The Archbishop of Canterbury is facing the prospect of a split over issues such as homosexuality
The Archbishop of Canterbury is facing the prospect of a decisive split in the worldwide Anglican church over issues such as homosexuality at what is being billed as make-or-break summit of leading clerics next week.
The Most Rev Justin Welby has invited archbishops and bishops from around to what is intended to be a week-long primates’ meeting in Canterbury to discuss a plan he hopes will avert a permanent schism between liberals and conservatives branches of the 80 million-strong church.
But there are fears the event could break up amid angry recriminations within days, with the leaders of the church in Uganda, Kenya, Nigeria and other countries walking out.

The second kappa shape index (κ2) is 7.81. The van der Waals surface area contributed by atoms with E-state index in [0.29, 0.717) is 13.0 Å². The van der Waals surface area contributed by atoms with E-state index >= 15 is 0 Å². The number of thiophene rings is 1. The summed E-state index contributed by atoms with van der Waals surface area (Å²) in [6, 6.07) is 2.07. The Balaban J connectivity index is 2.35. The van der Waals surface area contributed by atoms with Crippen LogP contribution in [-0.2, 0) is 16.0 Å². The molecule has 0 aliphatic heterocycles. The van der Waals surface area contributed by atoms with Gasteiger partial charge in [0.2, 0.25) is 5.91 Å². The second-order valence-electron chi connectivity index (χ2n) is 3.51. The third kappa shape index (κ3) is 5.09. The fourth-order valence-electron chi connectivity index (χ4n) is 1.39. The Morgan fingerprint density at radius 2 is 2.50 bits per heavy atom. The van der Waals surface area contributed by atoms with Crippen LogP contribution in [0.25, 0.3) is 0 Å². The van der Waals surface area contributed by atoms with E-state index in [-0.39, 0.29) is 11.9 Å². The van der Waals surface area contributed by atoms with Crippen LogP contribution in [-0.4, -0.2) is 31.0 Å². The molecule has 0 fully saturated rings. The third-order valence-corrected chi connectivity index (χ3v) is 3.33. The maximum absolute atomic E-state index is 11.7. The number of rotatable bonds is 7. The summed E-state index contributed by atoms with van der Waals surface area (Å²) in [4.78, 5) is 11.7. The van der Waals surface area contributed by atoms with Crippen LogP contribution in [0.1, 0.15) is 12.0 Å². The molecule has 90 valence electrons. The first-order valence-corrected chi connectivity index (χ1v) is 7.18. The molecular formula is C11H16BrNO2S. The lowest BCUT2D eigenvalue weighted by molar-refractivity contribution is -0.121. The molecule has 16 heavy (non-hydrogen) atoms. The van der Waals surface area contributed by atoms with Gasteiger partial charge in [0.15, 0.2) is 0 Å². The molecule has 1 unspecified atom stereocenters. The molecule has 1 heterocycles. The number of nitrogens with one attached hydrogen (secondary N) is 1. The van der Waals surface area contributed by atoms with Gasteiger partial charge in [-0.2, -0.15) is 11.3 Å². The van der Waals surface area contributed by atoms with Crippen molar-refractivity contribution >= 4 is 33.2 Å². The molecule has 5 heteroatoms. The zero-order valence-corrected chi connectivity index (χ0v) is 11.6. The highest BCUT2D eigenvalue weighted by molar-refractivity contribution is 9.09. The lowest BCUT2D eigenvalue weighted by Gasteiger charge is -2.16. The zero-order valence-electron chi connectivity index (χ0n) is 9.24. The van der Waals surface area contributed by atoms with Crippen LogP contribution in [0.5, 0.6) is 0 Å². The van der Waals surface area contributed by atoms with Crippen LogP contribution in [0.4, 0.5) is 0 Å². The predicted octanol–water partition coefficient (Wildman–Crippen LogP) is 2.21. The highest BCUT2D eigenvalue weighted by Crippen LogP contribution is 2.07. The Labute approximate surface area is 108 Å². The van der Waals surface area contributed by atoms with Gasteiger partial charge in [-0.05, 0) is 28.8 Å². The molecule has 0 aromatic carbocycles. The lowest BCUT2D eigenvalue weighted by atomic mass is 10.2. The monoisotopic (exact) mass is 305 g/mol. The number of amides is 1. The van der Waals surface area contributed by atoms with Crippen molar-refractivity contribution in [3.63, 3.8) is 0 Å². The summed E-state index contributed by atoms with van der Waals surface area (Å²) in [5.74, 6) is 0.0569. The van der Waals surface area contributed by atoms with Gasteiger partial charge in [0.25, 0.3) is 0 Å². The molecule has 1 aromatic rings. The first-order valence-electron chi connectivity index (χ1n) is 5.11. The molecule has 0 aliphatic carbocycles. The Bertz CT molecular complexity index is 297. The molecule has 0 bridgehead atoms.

That could herald the beginning of a permanent estrangement between different wings of the worldwide and marking the effective end of the Anglican Communion in its current form.
Global Anglicanism has been in turmoil for the last 12 years when the US branch ordained its first openly-gay bishop, Gene Robinson.
That led to traditionalist provinces, especially in the southern hemisphere, breaking ties with more liberal branches and the creation of a separate American church.
Archbishop Welby wants to recast the Anglican Communion as a loose confederation, with individual national churches formally linked only to Canterbury – rather than directly each other – to enable them to disagree over issues such as gay bishops without severing all ties.
He wants the leaders to hold face-to-face discussions with mediators and experts in “reconciliation” in the hope that they will find a way forward.
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